The Newport Beach Film Festival is renowned for having the largest shorts program within a major film festival in the United States. More than 200 short films will be screened this year, grouped within a themed package of similar-themed films. For example, this year the themes include Laugh Loud and Short, Older Not Shorter, Short and Troubled, and Dance in Your Shorts (a popular program of films that revolve around dance and movement—see Stepping Out on page 13 for details).

There is also an Environmental Film Series that seeks to raise awareness of important issues, a Music Film Series, a Family Film Series, and a Youth Film Showcase.

Every year the film festival offers retrospective film screenings that highlight the anniversaries of important films. This year those screenings include the 20th anniversary of the animated version of “Tarzan.”

The Newport Beach Film Festival offers free filmmaking seminars April 27 and 28 in the Community Room of the Newport Beach Civic Center. Highlights include a cinematography panel, screenwriting seminar, Music in Film panel, animation, and an editing seminar. 

The 20th annual Newport Beach Film Festival closes on Thursday night, May 2, with a screening of “Part of Water” at the Lido Theatre. The film profiles the late Newport Beach lifeguard Ben Carlson and traces his life and the tragedy that happened when he died saving the life of a swimmer in distress.

“It focuses on the impact he’s had on Newport Beach and the greater community since his passing,” said Sara Sleeger, director of programming for the Newport Beach Film Festival. “It’s a very powerful film, a perfect way to bookend our 20th year with a local film that is important to the local community.”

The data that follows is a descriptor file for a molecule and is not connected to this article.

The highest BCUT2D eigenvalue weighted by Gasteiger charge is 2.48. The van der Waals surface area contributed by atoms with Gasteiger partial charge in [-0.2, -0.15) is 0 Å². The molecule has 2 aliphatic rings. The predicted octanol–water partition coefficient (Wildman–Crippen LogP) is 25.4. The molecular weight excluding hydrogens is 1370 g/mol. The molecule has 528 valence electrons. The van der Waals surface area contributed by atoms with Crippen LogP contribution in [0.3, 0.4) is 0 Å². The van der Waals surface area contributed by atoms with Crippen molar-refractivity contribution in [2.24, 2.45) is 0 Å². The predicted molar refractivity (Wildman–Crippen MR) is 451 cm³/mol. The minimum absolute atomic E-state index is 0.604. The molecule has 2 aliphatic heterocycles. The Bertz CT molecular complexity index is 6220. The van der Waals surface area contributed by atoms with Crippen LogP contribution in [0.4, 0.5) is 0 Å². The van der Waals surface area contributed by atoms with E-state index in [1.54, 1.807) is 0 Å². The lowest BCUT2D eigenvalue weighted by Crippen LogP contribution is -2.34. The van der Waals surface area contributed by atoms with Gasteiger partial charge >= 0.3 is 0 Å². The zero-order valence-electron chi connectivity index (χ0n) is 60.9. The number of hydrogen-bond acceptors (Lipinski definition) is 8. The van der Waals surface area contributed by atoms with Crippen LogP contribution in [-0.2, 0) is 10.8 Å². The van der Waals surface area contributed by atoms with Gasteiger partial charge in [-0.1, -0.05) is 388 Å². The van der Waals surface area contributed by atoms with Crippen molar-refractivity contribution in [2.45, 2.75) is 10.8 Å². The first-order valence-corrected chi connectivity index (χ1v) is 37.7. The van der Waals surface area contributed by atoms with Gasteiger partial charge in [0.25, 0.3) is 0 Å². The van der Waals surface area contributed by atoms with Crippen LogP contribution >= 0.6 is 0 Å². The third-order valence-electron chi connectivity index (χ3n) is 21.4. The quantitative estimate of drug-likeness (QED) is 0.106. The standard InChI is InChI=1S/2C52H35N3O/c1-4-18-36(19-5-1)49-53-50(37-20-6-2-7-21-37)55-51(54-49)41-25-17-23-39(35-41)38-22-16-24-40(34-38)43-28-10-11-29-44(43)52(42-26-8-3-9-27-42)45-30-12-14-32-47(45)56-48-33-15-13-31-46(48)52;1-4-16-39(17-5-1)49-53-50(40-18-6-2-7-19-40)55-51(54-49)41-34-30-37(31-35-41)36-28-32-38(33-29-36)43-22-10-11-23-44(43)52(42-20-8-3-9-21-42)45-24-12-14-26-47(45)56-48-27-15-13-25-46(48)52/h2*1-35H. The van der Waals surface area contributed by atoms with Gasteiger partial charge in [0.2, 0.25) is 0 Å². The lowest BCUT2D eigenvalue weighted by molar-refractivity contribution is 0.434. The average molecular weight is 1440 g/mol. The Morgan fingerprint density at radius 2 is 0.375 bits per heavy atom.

After the film is a closing night party on the Via Lido Plaza.

Among the many films being screened at the film festival this year, a handful caught my eye.

“Breaking Their Silence: Women on the Frontline of the Poaching War” is the passion project of Hollywood filmmaker, Kerry David, whose focus is to prevent the extinction of elephants, rhinos, pangolins and other animals.

“Breaking Their Silence” is reportedly the first documentary to explore the poaching crisis through a female lens from the perspective of courageous women who are making a difference. David was able to secure access to activists and remote conservation sites—many of which operate under the cover of secrecy for their safety and the safety of the animals.

Crew of “Loopers”

Whether you’re a golfer with a low handicap or a weekend duffer, you’ll love “Loopers: The Caddie’s Long Walk,” which has two showings (April 27 and 29).

Dubbed “the most thorough feature-length film documentary ever developed on golf’s historic caddie profession,” “Loopers” is narrated by actor and former caddie Billy Murray (known for his role in “Caddy Shack”).

The film includes interviews with World Golf Hall of Famers Sir Nick Faldo, Tom Watson, Ben Crenshaw, Lee Trevino, Curtis Strange and former Masters Tournament and U.S. Open champion Fuzzy Zoeller. Professional caddies who participated include Steve Williams (Tiger Woods’ former caddie), Carl Jackson (Crenshaw), Fanny Sunesson (Faldo), Pete Bender (Greg Norman and others), Michael Greller (Jordan Spieth) and Jariah “Jerry” Beard (Zoeller at the 1979 Masters). Longtime golf journalists Rick Reilly, Michael Collins and Ward Clayton are also interviewed.

“Loopers” was filmed at some of the more iconic locations in golf such as the Augusta National Golf Club, Pebble Beach Golf Links, The Old Course at St. Andrews, Scotland, numerous other vaunted courses in Scotland and Ireland.

And then there’s “The Woman Who Loves Giraffes,” which won Best Documentary Feature and the Audience Award for Best Documentary at the Sonoma International Film Festival. The film re-traces the trail-blazing journey of Dr. Anne Innis Dagg, who in 1956 at the age of 23 became the first person in the world to scientifically research the behavior of an animal in the wilds of Africa, four years before Jane Goodall ventured into the world of chimpanzees and seven years before Dian Fossey left to work with mountain gorillas. The documentary offers an intimate account of her life as a young woman through personal correspondence and original 16mm film, juxtaposed with a first-hand look at the devastating reality that giraffes are facing today.

For a comprehensive listing of films with screening dates and times, please visit